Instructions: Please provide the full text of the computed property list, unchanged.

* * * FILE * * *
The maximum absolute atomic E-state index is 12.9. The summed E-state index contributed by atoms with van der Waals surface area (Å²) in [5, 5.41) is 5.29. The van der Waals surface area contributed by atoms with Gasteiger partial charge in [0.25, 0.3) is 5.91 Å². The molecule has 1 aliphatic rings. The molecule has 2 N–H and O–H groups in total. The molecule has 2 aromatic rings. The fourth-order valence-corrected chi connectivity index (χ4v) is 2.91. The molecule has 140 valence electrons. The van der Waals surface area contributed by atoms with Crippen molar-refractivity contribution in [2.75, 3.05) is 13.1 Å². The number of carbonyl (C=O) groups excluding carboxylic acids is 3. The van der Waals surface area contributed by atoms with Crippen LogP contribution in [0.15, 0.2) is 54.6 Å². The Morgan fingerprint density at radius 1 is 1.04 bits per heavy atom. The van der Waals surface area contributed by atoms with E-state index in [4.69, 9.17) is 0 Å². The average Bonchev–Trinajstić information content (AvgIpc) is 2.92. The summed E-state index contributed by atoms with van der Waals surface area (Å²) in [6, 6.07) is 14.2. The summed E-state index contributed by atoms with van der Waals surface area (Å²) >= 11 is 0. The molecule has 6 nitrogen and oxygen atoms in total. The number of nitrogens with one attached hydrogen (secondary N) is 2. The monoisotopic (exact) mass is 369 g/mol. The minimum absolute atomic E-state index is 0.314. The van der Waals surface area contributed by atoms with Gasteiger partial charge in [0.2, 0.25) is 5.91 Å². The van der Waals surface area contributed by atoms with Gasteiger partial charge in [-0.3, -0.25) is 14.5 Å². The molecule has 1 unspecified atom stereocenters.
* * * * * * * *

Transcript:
The maximum absolute atomic E-state index is 12.9. The summed E-state index contributed by atoms with van der Waals surface area (Å²) in [5, 5.41) is 5.29. The van der Waals surface area contributed by atoms with Gasteiger partial charge in [0.25, 0.3) is 5.91 Å². The molecule has 1 aliphatic rings. The molecule has 2 N–H and O–H groups in total. The molecule has 2 aromatic rings. The fourth-order valence-corrected chi connectivity index (χ4v) is 2.91. The molecule has 140 valence electrons. The van der Waals surface area contributed by atoms with Crippen molar-refractivity contribution in [2.75, 3.05) is 13.1 Å². The number of carbonyl (C=O) groups excluding carboxylic acids is 3. The van der Waals surface area contributed by atoms with Crippen LogP contribution in [0.15, 0.2) is 54.6 Å². The Morgan fingerprint density at radius 1 is 1.04 bits per heavy atom. The van der Waals surface area contributed by atoms with E-state index in [4.69, 9.17) is 0 Å². The average Bonchev–Trinajstić information content (AvgIpc) is 2.92. The summed E-state index contributed by atoms with van der Waals surface area (Å²) in [6, 6.07) is 14.2. The summed E-state index contributed by atoms with van der Waals surface area (Å²) >= 11 is 0. The molecule has 6 nitrogen and oxygen atoms in total. The number of nitrogens with one attached hydrogen (secondary N) is 2. The monoisotopic (exact) mass is 369 g/mol. The minimum absolute atomic E-state index is 0.314. The van der Waals surface area contributed by atoms with Gasteiger partial charge in [0.2, 0.25) is 5.91 Å². The van der Waals surface area contributed by atoms with Gasteiger partial charge in [-0.3, -0.25) is 14.5 Å². The molecule has 1 unspecified atom stereocenters.